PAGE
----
The central ambition of this chapter is to develop dimensions of a theoretical and conceptual framework for the study of intermediary institutions, such as corporatist, neo-corporatist and governance institutions, in the European context. As such, it is designed to create a framework that is capable, not only of delineating intermediary institutions as an independent object of study and of increasing our understanding of their contribution to the integration of society, but also – more specifically – of illuminating the pivotal role of law in their evolution. This ambition is derived from the insight that intermediary institutions are the hinges of modern society in so far as they serve as central sites for the stabilisation of relations between multiple social spheres, most notably between the economic and the non-economic spheres, of society. Intermediary institutions might therefore be considered to be particular dense forms of the structures characterizing society as such just as changes in the setup of intermediary institutions might reflect particular clear illustrations of the transformations which society in its entirety has undergone. Developing a new understanding of the role of intermediary institutions will therefore provide a direct contribution to our understanding of modern European states just as it implicitly contains the promise of increasing our understanding of society as such.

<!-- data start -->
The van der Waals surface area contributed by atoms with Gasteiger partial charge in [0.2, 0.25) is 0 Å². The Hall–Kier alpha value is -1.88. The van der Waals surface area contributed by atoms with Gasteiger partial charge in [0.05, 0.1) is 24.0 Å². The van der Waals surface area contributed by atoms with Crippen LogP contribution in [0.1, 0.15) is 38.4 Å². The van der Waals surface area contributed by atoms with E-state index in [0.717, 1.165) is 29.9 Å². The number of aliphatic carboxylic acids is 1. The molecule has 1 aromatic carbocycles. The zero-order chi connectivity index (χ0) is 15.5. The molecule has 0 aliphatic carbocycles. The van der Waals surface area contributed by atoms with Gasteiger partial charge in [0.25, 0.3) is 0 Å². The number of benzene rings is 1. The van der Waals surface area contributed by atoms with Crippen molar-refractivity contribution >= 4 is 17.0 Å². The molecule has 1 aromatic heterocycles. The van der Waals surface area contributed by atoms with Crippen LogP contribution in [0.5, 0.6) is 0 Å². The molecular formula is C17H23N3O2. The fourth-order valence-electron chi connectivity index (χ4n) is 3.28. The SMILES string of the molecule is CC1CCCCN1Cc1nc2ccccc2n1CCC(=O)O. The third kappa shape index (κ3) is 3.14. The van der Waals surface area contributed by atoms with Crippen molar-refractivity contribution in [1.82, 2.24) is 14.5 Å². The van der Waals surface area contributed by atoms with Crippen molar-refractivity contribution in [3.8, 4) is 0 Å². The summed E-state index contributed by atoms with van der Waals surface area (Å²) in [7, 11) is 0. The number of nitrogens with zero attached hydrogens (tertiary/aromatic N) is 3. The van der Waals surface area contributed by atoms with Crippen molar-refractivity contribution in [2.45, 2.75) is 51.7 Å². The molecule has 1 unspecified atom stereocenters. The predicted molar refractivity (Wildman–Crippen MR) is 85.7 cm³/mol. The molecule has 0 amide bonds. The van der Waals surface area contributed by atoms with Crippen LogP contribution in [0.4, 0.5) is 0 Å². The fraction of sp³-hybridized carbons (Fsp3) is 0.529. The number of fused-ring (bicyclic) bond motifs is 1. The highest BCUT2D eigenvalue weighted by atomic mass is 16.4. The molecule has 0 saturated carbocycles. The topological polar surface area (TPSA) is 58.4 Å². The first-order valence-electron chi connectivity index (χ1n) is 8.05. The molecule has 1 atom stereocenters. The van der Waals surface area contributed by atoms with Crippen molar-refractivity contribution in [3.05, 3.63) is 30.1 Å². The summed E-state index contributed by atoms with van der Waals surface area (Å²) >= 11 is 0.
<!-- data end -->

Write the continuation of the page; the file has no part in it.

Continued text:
|Title of host publication||Law and the Formation of Modern Europe : Perspectives from the Historical Sociology of Law|
|Editors||Mikael Rask Madsen, Chris Thornhill|
|Place of Publication||Cambridge|
|Publisher||Cambridge University Press|
|Publication status||Published - 2014|